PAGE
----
The Leavenworth Times from Leavenworth, Kansas on August 27, 1952 · Page 4
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The Leavenworth Times from Leavenworth, Kansas · Page 4

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Wednesday, August 27, 1952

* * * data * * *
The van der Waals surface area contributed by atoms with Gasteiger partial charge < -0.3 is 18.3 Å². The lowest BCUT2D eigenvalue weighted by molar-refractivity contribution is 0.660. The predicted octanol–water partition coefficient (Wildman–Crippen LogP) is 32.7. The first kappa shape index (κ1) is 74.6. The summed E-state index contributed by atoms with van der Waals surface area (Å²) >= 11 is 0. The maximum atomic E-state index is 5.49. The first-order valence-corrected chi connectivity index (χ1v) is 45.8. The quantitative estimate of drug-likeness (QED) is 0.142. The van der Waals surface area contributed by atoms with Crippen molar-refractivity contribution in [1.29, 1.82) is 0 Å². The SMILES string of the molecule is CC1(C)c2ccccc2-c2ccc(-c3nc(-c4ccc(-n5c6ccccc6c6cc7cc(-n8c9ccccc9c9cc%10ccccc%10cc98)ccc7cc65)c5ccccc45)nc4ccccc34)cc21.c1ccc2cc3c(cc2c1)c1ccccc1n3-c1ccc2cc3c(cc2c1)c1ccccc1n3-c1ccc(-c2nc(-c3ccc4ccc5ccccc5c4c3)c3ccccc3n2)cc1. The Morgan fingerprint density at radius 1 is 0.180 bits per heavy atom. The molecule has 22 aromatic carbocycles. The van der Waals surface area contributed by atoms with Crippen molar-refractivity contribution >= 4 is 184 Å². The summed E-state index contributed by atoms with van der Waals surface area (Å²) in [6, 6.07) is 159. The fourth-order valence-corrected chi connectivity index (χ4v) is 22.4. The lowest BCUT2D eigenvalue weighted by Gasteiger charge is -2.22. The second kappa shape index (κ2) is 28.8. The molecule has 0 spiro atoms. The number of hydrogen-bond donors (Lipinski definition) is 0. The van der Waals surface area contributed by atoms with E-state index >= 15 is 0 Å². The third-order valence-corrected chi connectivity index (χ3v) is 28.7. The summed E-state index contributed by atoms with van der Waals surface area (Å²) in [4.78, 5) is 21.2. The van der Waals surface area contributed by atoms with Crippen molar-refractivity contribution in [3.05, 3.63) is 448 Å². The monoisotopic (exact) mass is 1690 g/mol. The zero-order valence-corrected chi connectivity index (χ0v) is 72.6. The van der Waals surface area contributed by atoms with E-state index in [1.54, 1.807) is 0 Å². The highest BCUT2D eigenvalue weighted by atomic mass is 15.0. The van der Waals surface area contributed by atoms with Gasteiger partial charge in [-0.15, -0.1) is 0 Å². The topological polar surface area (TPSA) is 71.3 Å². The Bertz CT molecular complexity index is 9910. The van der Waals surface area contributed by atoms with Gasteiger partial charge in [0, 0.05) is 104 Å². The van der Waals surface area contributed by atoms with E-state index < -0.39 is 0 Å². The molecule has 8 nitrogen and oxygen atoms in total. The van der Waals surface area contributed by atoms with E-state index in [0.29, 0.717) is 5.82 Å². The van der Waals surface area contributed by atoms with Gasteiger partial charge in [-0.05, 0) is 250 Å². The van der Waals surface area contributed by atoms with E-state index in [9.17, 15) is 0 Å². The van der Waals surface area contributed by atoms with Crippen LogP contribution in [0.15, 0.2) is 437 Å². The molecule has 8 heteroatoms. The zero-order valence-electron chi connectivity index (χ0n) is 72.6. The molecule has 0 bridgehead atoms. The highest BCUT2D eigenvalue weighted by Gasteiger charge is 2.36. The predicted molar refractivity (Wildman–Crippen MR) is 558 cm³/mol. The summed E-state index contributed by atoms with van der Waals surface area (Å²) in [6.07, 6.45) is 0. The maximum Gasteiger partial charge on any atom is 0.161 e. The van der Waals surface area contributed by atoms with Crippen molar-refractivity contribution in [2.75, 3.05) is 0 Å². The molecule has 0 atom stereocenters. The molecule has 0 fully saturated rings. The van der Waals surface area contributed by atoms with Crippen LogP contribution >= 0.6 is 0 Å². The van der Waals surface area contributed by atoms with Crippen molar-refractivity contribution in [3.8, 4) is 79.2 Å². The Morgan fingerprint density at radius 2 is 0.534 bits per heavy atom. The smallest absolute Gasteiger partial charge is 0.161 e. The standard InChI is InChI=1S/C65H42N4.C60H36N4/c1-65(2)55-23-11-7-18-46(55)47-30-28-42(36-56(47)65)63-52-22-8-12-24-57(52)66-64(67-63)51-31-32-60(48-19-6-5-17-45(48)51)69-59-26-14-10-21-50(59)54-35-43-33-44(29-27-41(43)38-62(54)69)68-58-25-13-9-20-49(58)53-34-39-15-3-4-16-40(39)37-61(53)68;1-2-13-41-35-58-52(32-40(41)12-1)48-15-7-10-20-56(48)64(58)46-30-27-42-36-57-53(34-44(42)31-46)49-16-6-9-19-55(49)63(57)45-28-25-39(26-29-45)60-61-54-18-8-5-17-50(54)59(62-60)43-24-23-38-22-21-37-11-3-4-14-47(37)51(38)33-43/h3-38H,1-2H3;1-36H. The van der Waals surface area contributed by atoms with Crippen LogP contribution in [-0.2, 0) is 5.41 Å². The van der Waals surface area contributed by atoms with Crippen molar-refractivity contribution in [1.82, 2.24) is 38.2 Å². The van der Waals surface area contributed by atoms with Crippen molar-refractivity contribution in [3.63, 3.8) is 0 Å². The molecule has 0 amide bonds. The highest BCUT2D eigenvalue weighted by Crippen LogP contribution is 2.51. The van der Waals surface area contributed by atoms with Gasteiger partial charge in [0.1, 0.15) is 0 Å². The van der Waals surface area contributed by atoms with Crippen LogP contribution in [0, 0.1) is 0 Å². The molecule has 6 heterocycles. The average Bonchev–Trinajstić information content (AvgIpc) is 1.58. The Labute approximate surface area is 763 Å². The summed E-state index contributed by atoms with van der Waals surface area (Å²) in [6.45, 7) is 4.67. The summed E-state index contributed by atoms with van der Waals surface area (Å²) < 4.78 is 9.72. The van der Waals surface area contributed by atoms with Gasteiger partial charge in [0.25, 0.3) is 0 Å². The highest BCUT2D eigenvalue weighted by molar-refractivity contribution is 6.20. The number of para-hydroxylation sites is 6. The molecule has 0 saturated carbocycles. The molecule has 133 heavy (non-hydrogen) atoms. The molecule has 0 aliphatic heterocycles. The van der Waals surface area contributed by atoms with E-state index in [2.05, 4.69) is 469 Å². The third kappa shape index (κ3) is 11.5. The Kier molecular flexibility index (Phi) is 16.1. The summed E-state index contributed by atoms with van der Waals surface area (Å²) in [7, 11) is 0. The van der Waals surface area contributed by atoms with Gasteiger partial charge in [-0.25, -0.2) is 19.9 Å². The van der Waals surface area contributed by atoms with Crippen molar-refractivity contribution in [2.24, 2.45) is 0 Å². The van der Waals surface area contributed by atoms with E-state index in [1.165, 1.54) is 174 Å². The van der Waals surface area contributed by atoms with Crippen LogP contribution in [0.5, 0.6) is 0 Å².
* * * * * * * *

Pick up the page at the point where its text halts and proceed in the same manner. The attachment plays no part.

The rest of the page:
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FOOT THE LEAVENWORTH TIMES, WEDNESDAY EVENING, AUGUST 27,1952. Editorial... It's Hard to Tell Which Is More Frightening Legalizing Murder In at least one state automobile drivers are now being issued lifetime operator's permits which don't even need renewing. This sort of thing could encourage a person so incapacitated by age, infirmity, or alcohol that he can hardly walk on his own two legs to simply get in his oar and drive where he's going. Also, of the 48 states and the District of Columbia, only 17 have compulsory motor vehicle inspection. Twenty-six have no compulsory inspection at all, five leave the matter up to the individual towns and cities, and one authorizes spot inspection by police. " Partly as the result of such hit-or- miss regulations, deaths caused by motor vehicle accidents last year hit an all-time high of 37,300. And the toll of injured rose to 1,300,000. In a grimly fascinating booklet entitled Accident Facts, the National Safety Council goes into some of the causes and circumstances of these . accidents, which last year killed twice as many Americans as have lost their lives in more than two years of Korean war fighting. For instance, regarding the faulty mechanical condition of vehicles, which could be greatly improved by periodic compulsory inspection, reports from .25 states indicate that about 6 per cent of the vehicles involved in fatal accidents had one or more unsafe conditions. About one- third of the defects were unsafe brakes, a sixth were blowouts or other tire defects, and another sixth were Improperly adjusted or burned- out lights. Speeding was the most important driver violation in fatal accidents. Approximately 28 per cent of the fatal-accident drivers were going too fast for safety under the prevailing conditions—traffic, weather, type of road. In cities, right-of-way violations were second in importance. In the country, it was failure to keep to the right of the center line. Others were being under the influence of alcohol, improper passing, and ignoring the signals of a policeman or traffic control device, such as a stop sign or red light. A special study carried out by the states of Connecticut, Massachusetts, Nebraska and Wisconsin showed that young people are by far the most dangerous drivers. More traffic deaths occur in October than in any other month, with September, November and December also bad. This is despite the fact the peak motor vehicle traffic load occurs in August. The fewest traffic deaths occur in February. Reports from 21 states indicated that 80 per cent of the fatal accidents occurred on straight roads, 13 per cent on sharp turns and 7 per cent on curves. On the basis of motor vehicle deaths per 100 million vehicle miles, Rhode Island was safest last year, with 3.0. Massachusetts and Connecticut each has 3.9 and South Dakota 4.5. At the bottom of the safety list were Arizona and New Mexico with 12.9 each and Nevada and South Carolina with 12.0. If further proof is needed that driving is a hazardous business, witness rising auto insurance rates. Both hazards and rates could be reduced, however, by stiffer and more uniform state regulations governing the condition of both the driver and his car.—Wade Jones. Collected From Other Typewriters Town House A Winner Kansas City, Kansas, fought like a flock of wildcat* for ite hotel. The promotional program to insure it for that town lasted over several years, and was waged against such a set of discouragements' as civic- minded groups seldom face, But the progressive folk of Kansas City persisted—and finally their Town House came into being. . What has been the result? Well, it is pleasing to report that at a meeting of stockholders this week 'the revelation was made that the hotel grossed more than a million dollars during the first ten months of Its operation, and returned a profit to management as well as stockholders. This excellent showing strongly supports A Long Way To Comfort Kansas is spending an unprecedented $22% million on its highway system this year. Not all of the money will go for grades, bridges, and surface. A bit of it will be well spent on right-of-way landscaping and roadside parks. The highway department has been engaged in this auxiliary program for a number of years. The parks that have been created have proved themselves boons in such a wide-open state as this. They have been as well used by the Kansan wanting to What They Are Saying Some day the American people will insist upon a new foreign policy that strips aside- the defensive posture in which we have stood too long.—Sen. Lyndon B. Johnson (D., Tex.). I firmly believe that the (Democratic) Party is united 100 per cent for the first time in 12 years.—Former Democratic National Chairman Frank McKinney. the claim made for years that Kansai City needed a first-class hotel, and that such an ' institution would prove to be a prosperous going concern. But a lot of fine civic spirit and hard-headed business sense had to be applied before the assertion came true. Thus, the beneficial outcome did not just happen—as is true of most all worth-while projects in this vale of tears. Today—after that scrumptious report to the stockholders—the smile that won't come off must be illuminating the stern, rockbound features o£ Maurice Breidenthal and all the merry men of his crackerjack home town who helped to make this achievement possible.—El Dorado Times. take his family out in the country for a picnic as by the tourist taking a break in a long day's drive. As of the present writing, there are 5 of these roadside parks strewn over the more than 6,000 miles of the Kansas highway system. Their collective facilities are 138 picnic tables, 75 fireplaces, 16 toilets, 11 water taps, 5 wells, and 2 shelter houses. That is a good start, but it still is a terribly long way between comfort stations.— Ottawa Herald. We do not have enough engineers hi incubation to carry on a nation's work.— Former President Herbert Hoover. I am particularly concerned about the present inadequacies in the social security law and feel, strongly that the law ought to be extended to presently uncovered persons. —POP presidential nominee Dwight Eisenhower. THE DAILY TIMES By D. R. Acthony ** *"" ° mC " Kansas under the act of THE TIMES TEL'-S THE TRUTH THE DAILY TIMES Is delivered br carrier to any part of Le agents *•*"«-— * *---- - - - — ' or suburb, for BY MAH. In Leavenworth and adjoining counties per year ., 1600 Beyond Leavenworth and adjoining counties, per year ...........".".""'."".".".'.'."""."*""'." $900 MEMBEB OP THE ASSOCIATED PRESS. The Associated Press Is entitled exclusively to Hie use for republlcaUon of all the local news printed In this newspaper, as well as AP news dispatches. National Advertising Representatives: Arthur H. Hagg and Associates, IM, New York office. 386 Madison Avenue. Chicago office, 360 North Michigan Avenue. THE NATIONAL WHIRLIGIG \VASHINGTON,—General Eisenhower plans to absolve himself of all blame for the Roosevelt-Truman Administration's p o s t w a r "blunders" by arguing that h e was only the military agent for his presidential superiors. It is the tack already taken by John Foster Dulles, the Republican nominee's principal adviser on foreign policy. This strategy may placate the vast body of Republicans, especially the disappointed Taft faction, who maintain that there can be no searching review of these problems in an Eisenhower-Stevenson contest. It will enable Ike, despite h i s prominent role in Europe during and after the conflict, to conduct a positive and frontal attack o n diplomatic defeat in Europe, the Balkans and the Far East. Possibly looking forward to his present political predicament, Eisenhower has kept copies of all directives issued to him by Presidents Roosevelt and Churchill. These documents, in his adviser's opinion, free him of ' partisan charges that he was even indirectly responsible for Russia's penetration into the heartland of Europe and her eventual absorption of the satellite area. Ike may reveal certain personal details not hitherto known, if the Democrats defend these postwar and wartime decisions—Yalta and Teheran—by charging that the G. O.P. candidate was a party to them. He may tell how frustrated he, General Omar N. Bradley and General George Patton felt when ordered to halt their advance into Germany, Austria and Czechoslovakia. In fact, it is understood the frio were so furious that there was talk of public protests and possible resignations. But these possibilities were dismissed b e- cause of the extremely critical nature of the crisis. Moreover, at that time it was not expected by our military commanders that Truman would confirm all these unwise concessions to Stalin at Potsdam. As for Korea, Ike was never consulted on that issue. His only connection with that "police action" was his discovery that it deprived him of men, weapons and supplies which had been promised to his anti-Russian defense in Europe. Ironically, General Bradley's memoir's, "A Soldier's Story," confirms this Eisenhower version although it does not give the whole story. Now head of the Joint Chiefs of Staff, it was Ike's companion-in-arms who was to brief both the nominees on military matters under Truman's original proposal. Bradley, on page 535, tells how Ike radioed Stalin about his plans for a cleanup. Eisenhower wanted to send Marshal Montgomery to seize Denmark and capture German ports on the North Sea. General JDevers was to push into Austria. Bradley's forces were to advance to Berlin. Although the Russians were nearer the capital, the Germans intended to hold them off while they tried to surrender to the western allies. Captured documents make that clear. "When Eisenhowers asked me," writes Bradley, "what I thought it might cost to break through from the Elbe to Berlin, I estimated 100,000 casualties. "A pretty stiff price to pay for a prestige objective," I said, "Especially when we've got to fall back and let the other fellow (the Russians—Ed. note) take over." On page 537, Bradley furnishes another reason for not grabbing German and Danish territory before the Red got there and established the toehold which has since been transformed into an "iron curtain.". "Had the occupation zones not yet been established (by Roosevelt, by Roy Tucker Churchill and Stalin— Ed. note)." continues Bradley, "I might have agreed that the attack would b e politically worth while. But I could see no justification for taking casualties in the capture of a city we would promptly hand over to the Russians. Even prestige could not compensate for those additional heavy losses." Thus it was Truman's present military expert, not Ike, who advised against heading off the Russians. And, as our top ground commander in Europe, Bradley was accepted as an authority on questions of tactics and s'trategy. Truman's military aide has some harsh words to say about the Roosevelt-Truman-Churchill-Stalin arrangement for occupation zones in defeated Germany. These zones had been drawn by the European Advisory Commission in London, which was headed by the late Governor Winant of New Hampshire, who later committed suicide. Says Bradley: "They were haggled over at Quebec, approved at Yalta and finally forwarded for compliance to us in the field. . . But we were to have no corridor, no assurance, no specific guarantee of passage through the Russian zone. Instead, Berlin was to be constituted in trust as a symbol of unity among the allies. "This isolation of Berlin offended me p'rimarily because it violated one of the fundamental tenets of logistics. In fighting a battle, I would never have assumed responsibility for a sector unless I was certain I could have supplied it. i "In the supply of Berlin we were to be totally dependent upon the good will of the Soviets. And dependence, I learned as a boy in Missouri, does not make for the best neighbors." Bradley might have added that another Missourian did not learn that lesson, as Ike may note if he is held responsible for presidential gullibility. ACCORDING TO HAL BOYLE NEW YORK Iff) — "Do you remember in Paris when—" That is a phrase that crops up often among veterans attending the American Legion convention here. Gay Paree? The very mention of her name brings a glint to the eyes of every man who knew her in wartime. For Paris was the silver foxhole of two world wars —the greatest leave tity in history. She had a bit of happiness for every visitor in uniform. "I was there on a pass in 1918," says the grey-haired veteran with a paunch. "I sat down at a table at a sidewalk cafe, and this girl came over to talk to me, and— honest to God—her name really was Charmaine, and—" "You think Charmaine was something," breaks in the younger vet. "You oughta seen her daughter in 1945. It must have been her daughter, because I mot her at a sidewalk cafe, too. She was like a double martini in skirts, and—" And others pitch in, and the lie-swapping goes on four hours. Every soldier is sure he saw Paris at her peak, and the things that happened to him never happen to anybody else in quite the same way. I feel that way, too. But the first time I saw Paris she was no lovely lady in a summer frock. She was a fierce fighting lass, with her gown torn from one shoulder, a gun slung over tha other, and her hair streaming defiantly in the wind. It was the (Jay the Allied liberators marched into Paris. . . eight years ago this week. For days the undergrou n d French patriots had been building street barricades at night and fighting running gun battles in the streets with a panicky German garrison. The Nazis began to fire indiscriminately. . . They pulled a half dozen Frenchmen into a courtyard, tried them and shot them . on the spot. . . the rioting only spread. . . A home-made bomb— a bottle of gasoline—was tossed into a passing Nazi troop ti-uck, and the enemy soldiers rolled off onto the pavement and died in flaming, screaming agony. French cheers echoed from nearby windows, A great Allied force was dispatched by Gen. Omar N. Bradley. It was spearheaded by a French armored divison so that Frenchmen could have- the honor of liberating their own capital. But the Gallic tanks lumbered slowly. Every few hundred yards they stopped to be garlanded with flowers, and the tankmen crawled out to get a kiss and a bottle of wine from the suburban Char- maines. Finally, the French general was bluntly told to fight his way on into the city or the American fourth infantry division would march in ahead of him. That got him moving. On the morning of Aug. 25 the French tanks and American doughboys engulfed Paris like a resistless tide. German resistance crumbled quickly, but the city was loud with singing bullets. Every Frenchman seemed to have seized his grandfather's horse pistol or rifle and begun firing it wildly at everyone he suspected, including probably his landlord. Mortar chips fell throughout the city, and no place was safe. A line of sweating German prisoners was marched through a taunting mob, and one Frenchman stepped up and smashed a German in the mouth and called him "pig!" The blood ran from the German's mouth, and I will never forget the hate and fear in his eyes. A disciplined soldier always hates and fears a mob. Oh, but then all Paris erupted with joy. The patriots and suspected collaborationists still fired at each other from the rooftops, but on the streets the crowds danced. . . and there was champagne. . . and flowers. . . and kisses everywhere. "Any guy that didn't get kissed today/' said one soldier, "is an exhibitionist." Ah, Paris, Paris! No one who missed her on the day she drank the wine of freedom ever knew Paris at her peak. Dr. George W. Crane's WORRY CLINIC Are men more afraid of pain than are women? Here is a man who always calls his wife's attention to my Case Records when I criticize the fair sex, but he seems to ignore this column when I point out the shortcomings of the male. Since hundreds of wives have asked me to pick on the men, for a change, here goes! As a result of this greater sett- interest, they consequently magnify pain more than do women. The average man win browbeat his wife by means o£ his various symptioms, real or imagined, and want her to coddle him as if he were in danger of dying, though he may have only a minor sinus headache. Men are thus far bigger babies than are women as regards suffering pain. Some of the surgeons moreover, who try to minimize a woman's protests over lack of adequate anesthesia, wiU yen like an Indian on the war path, if they have even a wart removed without total anesthesia! Yet men like to think they are stoical and brave. So they may belittle their children for crying. "Put up your dukes' and fight like a man," they win boldly advise their six-year-old son. But at that same age, papa may have been a shy little molly- coodle, tied to mamma's apron strings. Apparently, we men easily forget the things that don't "flatter our vanity. That's why male readers affect disinterest in this column when the shoe pinches. When army recruits are lined up awaiting their turn to receive inoculation, it isn't unusual to find to find many of them fainting before they reach the doctor. Afraid of a needle? And howl You might profitably tell your youngsters of this fact as a means of inflating their ego when they, too, are to be vaccinated or inoculated against diptheria. Ask any dentist which sex can stand pain more stoically? Hell say it is the fair sex. Before a husband belittle's his pregnant wife's complaints, it is better to have the physician's advice, for many pregnaant women do have honest symptopms. This doesn't mean, however, that they may not try to get 150 per cent worth of sympathy out of 100 per cent of real aches, especially if- they've been the spoiled darlings of doting parents. (Always wnu to Or. Crane la care of The Hopkins Syndicate, Box 3210, Mellott. Ind. Endow • long, three cent* stamped, aelf-ad- dressed envelope and a dime to cover typing and printing coat* when you send for on* of hie psychological charts.) (Copyright by th« ~ Inc.) Case E-347: Paul B., 28, has been married for three years. ''Dr. Crane, we are expecting a baby in.a couple of months," his wife told me. ' "I am reasonable healthy and active. I do my own housework. But I get tired more easily and have severe backache at' times. "Then my husband will reach in his pocket and get out a copy of one of your former Case Records. He urges me to read it again. "It was the one in which you described a temper tantrum wife who tried to make her husband wait upon her during her pregnancy. "Paul acts as if he thinks I am purposely manufacturing my aches and pains as means of getting him to coddle me. "So won't you please write a Case Record for the husbands of girls who are soon to have babies?" Paul's wife isn't the first one who has told me just such a story. Apparently hundreds of husbands clip out these Case Records whenever I describe some of the foibles of femininity. But when I mention the faults of the male, then they quickly turn the page and affect" disinterest in this column, at least on that particular day. "I didn't know my husband read your column so faithfully," a wife reported to me. But every time you pick on us wives, he alwaysf lays the newspaper on my lap and asks me to be sure to read your Case Record. "Apparently he follows everything you write, but he won't admit it except when you pick on us women. So why don't you pick on the men, Dr. Crane? So we shall pick on the men, They are much more egotistical than women. REMINISCENCE 10 TEAKS AGO Mrs. Woodrow Logan and daughters, Nancy Jo, Janice, and Judy left Wednesday for Iowa City, la., to join her husband who is junior physical trainer in the -Navy Pre- Flight school. The inspection tour o* the Howard Wilson school, formerly the Maplewood school, under the supervision of the Parent-Teachers Association, will be held Sunday afternoon, Aug. 30, from two to four o'clock. August 31 is the last day for Leavenworth County farmers to apply for all-hazard crop insurance to protect their 1943 wheat crop. They are advised by the AAA committee to make applications this week, if they can arrange to do so. 25 TEARS AGO In the spring of 1827 General Henry Leavenworth led the Third Infantry from Camp Miller, Mo., to a peaceful spot on the other side of the Big Muddy, and founded Fort Leavenworth. And just a month ago, 100 years later, a detachment from the same Third infantry came to Fort Leavenworth Ertkine Johnson's to aid in fitting of 1,600 youth* to their duties, as American citizens. The open season on squirrels to here, and the rush for new hunting licenses is on at the office of the county clerk. To date 175 Hc- enses have been issued. The thirtieth annual Sparks pie- nic began yesterday and continues four days. This is the oldest picnic in Kansas, it is said, not having missed a year since the first one was held in 1897. 40 TEARS AGO The Methodist Church win realize $52.25 from the four druggists, Putnam & Searcy, Fritsche, Mehl & Scott and Putnam, who donated the receipts from their soda fountains yesterday to the church fund. The campaign of weed cutting which has been waged lately by those unfortunate enough to fall into the toils of the law has transformed dozens of vacant lots front weed wildernesses into respectable looking parkings. Lazarus Loeb returned Sunday from a trip to Colorado. HOLLYWOOD HOLLYWOOD — (NEA) —Exclusively Yours, It's Percy Kilbride's frail health—not Marjorie Main's unhappiness with the series—that's temporarily halted the "Ma and Pa Kettle" pictures at U-I. With two years of his studio contract to go, Percy old his U-I bosses that film work was too exhausting for him. And Marjorie's reason for stepping out of the cast of "Dangerous When Wet", at MGM is just what the title implies. Her medics warned her against doing a swimming scene vital to the script because of surgery that removed her sinus membranes four years ago. Staff members of a movie fan magazine with an upcoming feature predicting that Lana Turner and Fernando Lamas will never wed ara quietly chewing their nails to shreds. Jack LaRue, the heavy who hasn't been in flickers lately, doesn't like it that a pianist named Jack Larue is thumping the ivories at a night spot right across the street from MGM. English Producer Michael Balcon has writers working on a new Stan Laurel and Oliver Hardy comedy feature, to be made in England. Richard Burton, the British ac- tor who plays young Philip Ashley in "My Cousin Rachel," draws England's top movie project when he leaves HoHywood. He wiU star in "The Last Enemy", life story of war hero Richard Hillary, who was shot down as a fighter pilot and horribly burned. Plastic surgery gave hint a new face and hands, then he rejoined the R. A. F., and was killed at the age of 23. Rory Calhoun insisted so Lita Baron called off all her night club stints to await the stork in December. The Calhouns had a 1949 date cancelled and aren't taking any chances this time. Two major studios are cooking up ideas for all-sepia musicals on the order of "Stormy Weather" as a starring vehicle for Billy Daniels, who is equalling Martin and Lewis, Josephine Baker arid Joe E. Lewis as a Sunset Strip money attraction. Fox's "Man on the Tightrope," to be fumed in Europe, is the studio's big anti-Communist blast for the year. . . . Helen Mack, for former film star who became a radio producer, and hubby Tom Mac- Avity, TV executive, are denying the separation rumors. It's just that Helen's plans to retire and live in New York didn't work out.